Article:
Recent findings suggest that the decline in the number of chinstrap penguins is due to climate change, not tourists. ©Colin McNulty

As an ecotourist, you know that your travels can do a lot of good in the world. They can help boost the economies of local communities, fund preserves and deter poaching. You also know that your presence can sometimes be a detriment to the very lands and wildlife you wish to protect. It’s a fine line you walk, and a balance you keep in mind as a responsible world traveler.

So when good news comes out about the effects of our wanderings, we can’t help but be excited. Such a report was issued from the National Science Foundation last week. It turns out that climate change—not tourism as previously suspected—is driving the decline in Antarctica’s chinstrap penguin populations.

It’s the climate, not the company

On November 6, 2012, the National Science Foundation reported that as temperatures have rapidly warmed on the Antarctic Peninsula, the breeding population of chinstrap penguins has declined significantly. The findings were based on data collected in December 2011 on Deception Island, one of the busiest stops on Antarctica cruises.

Antarctic researchers work in harsh conditions: persistent clouds, precipitation and high winds—which sometimes reach gale force. ©Colin McNulty

Using the yacht Pelagic as a base of operations, researchers spent 12 days at Deception Island in harsh conditions: persistent clouds, precipitation and high winds that sometimes reached gale force. What they discovered was that two of the three predominant penguin species on the peninsula—chinstrap and Adelie—are declining significantly in a region where, in the last 60 years, it’s warmed 5 degrees Fahrenheit annually and 9 degrees Fahrenheit in winter.

The research team found 79,849 breeding pairs of chinstrap penguins at Deception, including 50,408 breeding pairs at Baily Head on the west side of the island. Using a simulation designed to take into account uncertainty in an earlier population estimate, there was strong evidence to suggest a significant decline—greater than 50 percent—in the abundance of chinstraps breeding at Baily Head since 1986–87. And analyses of high-resolution satellite imagery for the 2002–03 and the 2009–10 seasons suggested a 39 percent decline during that seven-year period, providing independent confirmation of the population fall.

While it had been speculated that tourism was causing the negative impact on breeding chinstrap penguins, their diminished population at Baily Head is consistent with declines in this species throughout the region, including at sites that receive little or no tourism. In conclusion, then, if tourism is having a negative impact on these populations, it’s too small an effect to be detected against the background of climate change.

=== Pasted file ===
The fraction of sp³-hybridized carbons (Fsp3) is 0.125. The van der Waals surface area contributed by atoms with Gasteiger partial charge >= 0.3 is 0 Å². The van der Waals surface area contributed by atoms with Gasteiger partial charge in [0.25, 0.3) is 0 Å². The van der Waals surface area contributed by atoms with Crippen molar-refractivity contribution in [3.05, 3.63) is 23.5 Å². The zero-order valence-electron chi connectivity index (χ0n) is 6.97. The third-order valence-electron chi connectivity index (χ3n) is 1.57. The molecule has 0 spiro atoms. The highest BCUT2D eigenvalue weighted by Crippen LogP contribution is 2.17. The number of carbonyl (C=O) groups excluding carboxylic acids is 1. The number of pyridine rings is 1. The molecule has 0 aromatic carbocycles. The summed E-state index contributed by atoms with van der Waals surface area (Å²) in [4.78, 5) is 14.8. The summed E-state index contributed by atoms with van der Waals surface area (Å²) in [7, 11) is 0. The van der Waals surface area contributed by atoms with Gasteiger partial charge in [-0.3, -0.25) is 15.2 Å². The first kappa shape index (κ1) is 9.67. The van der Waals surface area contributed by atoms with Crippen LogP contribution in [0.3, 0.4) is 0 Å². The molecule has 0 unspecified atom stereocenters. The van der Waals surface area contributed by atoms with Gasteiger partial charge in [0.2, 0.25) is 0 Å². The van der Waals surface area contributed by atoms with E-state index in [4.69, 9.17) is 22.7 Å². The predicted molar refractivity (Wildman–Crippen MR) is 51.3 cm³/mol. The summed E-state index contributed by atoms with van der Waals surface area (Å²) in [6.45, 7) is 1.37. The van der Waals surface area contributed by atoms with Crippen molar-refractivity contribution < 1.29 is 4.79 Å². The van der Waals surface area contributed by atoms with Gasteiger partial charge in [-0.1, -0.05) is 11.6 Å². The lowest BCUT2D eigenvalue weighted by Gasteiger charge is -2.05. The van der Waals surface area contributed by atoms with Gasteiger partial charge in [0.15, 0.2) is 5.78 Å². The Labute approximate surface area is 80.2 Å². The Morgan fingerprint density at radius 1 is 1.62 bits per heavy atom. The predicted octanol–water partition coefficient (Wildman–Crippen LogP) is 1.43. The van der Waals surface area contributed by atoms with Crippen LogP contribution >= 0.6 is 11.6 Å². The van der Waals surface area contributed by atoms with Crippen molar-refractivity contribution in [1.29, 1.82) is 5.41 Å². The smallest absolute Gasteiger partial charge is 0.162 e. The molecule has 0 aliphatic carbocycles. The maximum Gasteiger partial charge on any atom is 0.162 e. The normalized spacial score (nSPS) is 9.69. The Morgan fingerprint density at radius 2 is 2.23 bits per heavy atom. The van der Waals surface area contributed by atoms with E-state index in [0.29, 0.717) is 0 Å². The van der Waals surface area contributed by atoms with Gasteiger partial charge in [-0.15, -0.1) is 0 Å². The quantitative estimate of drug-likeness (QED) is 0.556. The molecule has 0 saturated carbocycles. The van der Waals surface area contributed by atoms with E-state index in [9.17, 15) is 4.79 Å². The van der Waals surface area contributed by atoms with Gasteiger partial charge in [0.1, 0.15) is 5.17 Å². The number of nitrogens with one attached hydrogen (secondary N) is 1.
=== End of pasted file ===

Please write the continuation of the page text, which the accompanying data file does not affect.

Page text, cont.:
Unlike with chinstrap penguins, gentoo penguins are expanding their populations, both in numbers and in range.

In contrast, gentoo penguins are expanding both in numbers and in range. While the divergent responses for the two species of penguins are an ongoing focus of the research, the initial results are positive news for the ecotourism industry, as they indicate that global warming, rather than the numbers of human visitors, has had the greatest effect on the chinstrap population.

Is there a need to restrict visitors?

In 2009, safety fears and concerns about the impact travelers were having on the delicate frozen landscape caused signatories of the Antarctic Treaty, an agreement between 48 nations on the use of the continent, to set limits for the number of tourists permitted—although there are no legally binding rules for tourists in Antarctica. In 1992-93, visitors to Antarctica numbered 6,700. By 2009-10, they had risen to more than 40,000. The new rules asked that countries prevent ships with more than 500 passengers from landing on the continent and to only allow a maximum of 100 passengers on shore at any given time.

The economic downturn, however, has drastically reduced the number of visitors to Antarctica  in the past two years: the International Association of Antarctica Tour Operators (IAATO) states that the total number of tourists to Antarctica during the 2010–11 season was 33,824; and in the 2011–2012 season, it was just 26,519. However, IAATO projects that the number of visitors traveling to Antarctica in 2012–2013 will rise to 34,950.

Should tourist numbers to Antarctica be limited in view of these new study results? ©Colin McNulty

In light of these new findings regarding penguin populations—yet in the face of rising numbers of visitors forecast for next season—do you think it’s necessary to restrict the number of tourists to Antarctica?

Here’s to finding your true places and natural habitats,